unique test case for evaluating the importance of hunting
because exploitation is the primary threatening process
responsible for 40% of recorded threats, while habitat loss
accounts for 36% (www.redlist.org).
Predictions concerning how species traits increase
susceptibility to exploitation can be divided into two main
categories: those pertaining to reproductive rates and those
related to hunter behaviour (see review by Fitzgibbon
1998). As an example, the Quaternary mammalian
megafauna extinctions have often been associated with
over-hunting and the spread of modern humans (see review
by Barnosky et al.2004), and both hunter selection of large-
bodied prey (blitzkrieg hypothesis, Martin 1984)andslow
reproductive rates (Johnson 2002) have been proposed as
determinants of the loss of mammal species.
Proc. R. Soc. B (2007) 274, 1845–1851
doi:10.1098/rspb.2007.0505
Published online 17 May 2007
Electronic supplementary material is available at http://dx.doi.org/10.
1098/rspb.2007.0505 or via http://www.journals.royalsoc.ac.uk.
* Author and address for correspondence: National Evolutionary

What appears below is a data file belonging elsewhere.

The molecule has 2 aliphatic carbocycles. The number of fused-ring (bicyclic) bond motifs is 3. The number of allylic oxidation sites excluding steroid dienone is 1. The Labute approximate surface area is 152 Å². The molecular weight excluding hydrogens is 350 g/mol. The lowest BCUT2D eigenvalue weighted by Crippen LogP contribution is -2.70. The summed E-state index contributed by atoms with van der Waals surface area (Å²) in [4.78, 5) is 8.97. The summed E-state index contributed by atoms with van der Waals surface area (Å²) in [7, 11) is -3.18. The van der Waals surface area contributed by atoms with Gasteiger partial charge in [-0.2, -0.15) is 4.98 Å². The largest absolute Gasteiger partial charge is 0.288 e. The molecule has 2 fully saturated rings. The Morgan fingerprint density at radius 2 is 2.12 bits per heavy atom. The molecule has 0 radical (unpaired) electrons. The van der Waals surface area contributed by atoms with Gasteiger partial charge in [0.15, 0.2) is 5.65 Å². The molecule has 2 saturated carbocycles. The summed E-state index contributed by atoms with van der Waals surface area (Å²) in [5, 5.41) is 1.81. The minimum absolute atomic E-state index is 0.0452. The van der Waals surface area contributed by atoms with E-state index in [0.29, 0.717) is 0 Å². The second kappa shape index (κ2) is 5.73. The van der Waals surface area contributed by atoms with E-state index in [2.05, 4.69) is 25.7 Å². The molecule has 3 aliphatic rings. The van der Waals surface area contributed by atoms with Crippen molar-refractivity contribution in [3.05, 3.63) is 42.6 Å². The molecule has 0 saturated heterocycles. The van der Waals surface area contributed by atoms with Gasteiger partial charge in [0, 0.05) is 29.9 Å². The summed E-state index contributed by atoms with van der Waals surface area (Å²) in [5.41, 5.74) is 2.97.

Synthesis Center, 2024 W. Main Street, A200 Erwin Mills Building,
Durham, NC 27705, USA (sprice@nescent.org).
Present address: Institute of Ecology, University of Georgia, Athens,
GA 30602, USA.
Received 12 April 2007
Accepted 26 April 2007
1845 This journal is q 2007 The Royal Society
Hunters have been shown to prefer to hunt larger-
bodied species (Mittermeier 1987; Jerozolimski & Peres
2003), and the large body size has been found to correlate
with threat status in exploited birds (Owens & Bennett
2000; Keane et al. 2005) and hunted primates (Isaac &
Cowlishaw 2004). However, the harvest rate may reflect
the encounter rate, which is controlled by hunter
numbers, hunter behaviour and prey biology (Fitzgibbon
1998). Increasing size is also associated with slow
reproductive rates, which increase vulnerability to extinc-
tion via hunting. The principle of sustainable harvesting
(Hartig 1796; Clark 1990) suggests that a population will
remain stable even when individuals are harvested as long
as off-take does not exceed rN(1KN/K ), where N is the
population size, K is the carrying capacity and r is the
intrinsic rate of population growth. Therefore, species
with fast rates of increase (r) will have a larger surplus
available for harvesting and should be more resilient to
increased mortality (Bodmer 1995; Bodmer et al. 1997;
Jennings et al. 1998). Thus, traits that reflect reproductive
speed such as weaning age, age at sexual maturity and
body mass will potentially show an association with
extinction risk via exploitation (Owens & Bennett 2000;
Purvis 2001; also see reviews by Cowlishaw & Dunbar